Hinting at the county’s expected massive budget shortfalls, Mr. Stankevich said that the purchase of a county-owned parcel for “tens of millions of dollars” could be the first large influx of money directly into Suffolk’s coffers, even before the tribe begins earning revenues from gaming.

“There are a number of negotiations that can take place,” he said. “The economic impact of a Shinnecock Nation casino could have momentous benefits for the tribe and all of Suffolk County.”

The tribe has expressed interest in a county-owned parcel that lies between Gabreski Airport and the Sunrise Highway in Westhampton. They had also met with members of the Riverhead Town Board about the potential purchase of the town-owned former Grumman property. Last year, the tribe and its financial backers proposed a $1.4 billion gaming facility at the Aqueduct Racetrack in Queens.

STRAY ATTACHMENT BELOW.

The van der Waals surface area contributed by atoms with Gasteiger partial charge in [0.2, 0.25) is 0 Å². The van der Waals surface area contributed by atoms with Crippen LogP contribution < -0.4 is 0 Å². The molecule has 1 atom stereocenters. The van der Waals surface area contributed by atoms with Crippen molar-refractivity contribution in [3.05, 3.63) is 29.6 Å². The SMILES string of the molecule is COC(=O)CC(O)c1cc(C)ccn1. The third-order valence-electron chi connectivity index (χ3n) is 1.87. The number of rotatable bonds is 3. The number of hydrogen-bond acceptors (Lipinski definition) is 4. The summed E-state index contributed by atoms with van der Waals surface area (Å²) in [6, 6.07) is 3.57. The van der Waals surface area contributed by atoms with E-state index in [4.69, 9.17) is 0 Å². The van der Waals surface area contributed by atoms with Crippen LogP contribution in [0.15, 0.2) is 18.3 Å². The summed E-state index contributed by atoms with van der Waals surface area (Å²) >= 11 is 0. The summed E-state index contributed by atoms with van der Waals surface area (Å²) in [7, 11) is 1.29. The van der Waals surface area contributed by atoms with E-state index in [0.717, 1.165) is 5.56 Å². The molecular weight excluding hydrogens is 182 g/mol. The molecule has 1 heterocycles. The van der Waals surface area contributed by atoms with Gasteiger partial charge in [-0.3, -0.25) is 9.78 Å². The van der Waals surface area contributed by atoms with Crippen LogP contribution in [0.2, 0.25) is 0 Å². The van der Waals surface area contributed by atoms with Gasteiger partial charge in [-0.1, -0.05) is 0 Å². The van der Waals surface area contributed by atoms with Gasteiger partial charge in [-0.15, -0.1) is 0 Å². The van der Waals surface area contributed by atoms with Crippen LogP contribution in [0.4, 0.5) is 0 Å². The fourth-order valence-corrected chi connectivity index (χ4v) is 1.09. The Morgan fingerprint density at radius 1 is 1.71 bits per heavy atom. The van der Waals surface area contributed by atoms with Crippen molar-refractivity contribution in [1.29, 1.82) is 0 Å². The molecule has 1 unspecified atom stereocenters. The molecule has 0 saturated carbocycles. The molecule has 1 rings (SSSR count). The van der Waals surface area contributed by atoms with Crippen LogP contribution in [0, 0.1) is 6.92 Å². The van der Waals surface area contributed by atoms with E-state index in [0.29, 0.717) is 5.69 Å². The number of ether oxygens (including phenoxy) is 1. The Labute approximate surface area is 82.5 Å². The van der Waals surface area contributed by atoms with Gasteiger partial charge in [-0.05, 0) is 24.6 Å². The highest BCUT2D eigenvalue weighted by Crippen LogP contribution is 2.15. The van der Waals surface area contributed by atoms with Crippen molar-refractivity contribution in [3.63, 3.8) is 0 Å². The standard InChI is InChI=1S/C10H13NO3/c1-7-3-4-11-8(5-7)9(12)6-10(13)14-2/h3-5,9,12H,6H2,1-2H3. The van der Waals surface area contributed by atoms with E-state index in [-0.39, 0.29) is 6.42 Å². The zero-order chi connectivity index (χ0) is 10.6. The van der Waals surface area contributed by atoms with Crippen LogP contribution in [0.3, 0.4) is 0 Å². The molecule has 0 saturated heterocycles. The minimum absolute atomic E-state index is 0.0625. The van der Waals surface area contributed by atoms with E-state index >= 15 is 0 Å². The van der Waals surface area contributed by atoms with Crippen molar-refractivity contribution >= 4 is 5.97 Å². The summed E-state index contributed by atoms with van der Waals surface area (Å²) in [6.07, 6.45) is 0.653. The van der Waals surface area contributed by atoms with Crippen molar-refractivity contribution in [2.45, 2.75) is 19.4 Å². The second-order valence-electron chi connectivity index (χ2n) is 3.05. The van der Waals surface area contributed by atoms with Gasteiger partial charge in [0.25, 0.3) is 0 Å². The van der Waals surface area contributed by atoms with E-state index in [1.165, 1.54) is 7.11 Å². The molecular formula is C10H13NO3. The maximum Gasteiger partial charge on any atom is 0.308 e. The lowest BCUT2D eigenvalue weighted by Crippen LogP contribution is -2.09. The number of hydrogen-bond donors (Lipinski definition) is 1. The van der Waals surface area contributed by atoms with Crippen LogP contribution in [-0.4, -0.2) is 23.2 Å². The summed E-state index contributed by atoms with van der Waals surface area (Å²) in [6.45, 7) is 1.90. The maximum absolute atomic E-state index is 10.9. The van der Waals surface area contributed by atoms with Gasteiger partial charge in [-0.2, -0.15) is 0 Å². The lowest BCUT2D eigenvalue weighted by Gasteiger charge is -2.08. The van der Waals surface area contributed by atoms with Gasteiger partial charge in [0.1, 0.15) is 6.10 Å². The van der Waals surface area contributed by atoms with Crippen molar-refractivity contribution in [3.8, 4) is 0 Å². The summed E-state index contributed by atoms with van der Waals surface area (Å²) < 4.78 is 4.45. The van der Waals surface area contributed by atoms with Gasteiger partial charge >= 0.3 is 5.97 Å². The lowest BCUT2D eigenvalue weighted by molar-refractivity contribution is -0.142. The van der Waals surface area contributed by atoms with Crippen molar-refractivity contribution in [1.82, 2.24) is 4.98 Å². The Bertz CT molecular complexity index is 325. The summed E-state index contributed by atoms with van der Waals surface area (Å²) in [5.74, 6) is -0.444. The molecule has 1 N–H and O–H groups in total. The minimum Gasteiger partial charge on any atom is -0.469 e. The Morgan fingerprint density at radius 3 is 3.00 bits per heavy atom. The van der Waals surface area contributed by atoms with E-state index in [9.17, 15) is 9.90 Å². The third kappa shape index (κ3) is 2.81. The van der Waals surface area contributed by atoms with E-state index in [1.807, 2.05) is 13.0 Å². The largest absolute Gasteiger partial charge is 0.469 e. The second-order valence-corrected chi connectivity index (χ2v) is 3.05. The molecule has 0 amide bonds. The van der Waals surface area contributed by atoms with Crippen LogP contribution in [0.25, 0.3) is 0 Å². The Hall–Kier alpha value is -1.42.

Mr. Bess, the chairman of the Tribal Trustees, said that presentation before the legislative committee was the first step in what he hoped would be a dialogue between the county government and the tribe—unlike the adversarial relationship that developed with Southampton Town government almost immediately after the tribe’s casino plans became public, he said.

“One of my goals here today is to open the door to communication and dialogue,” Mr. Bess said, “and sidestep some of the unfortunate issues we ran into at home with the Southampton Town Board.”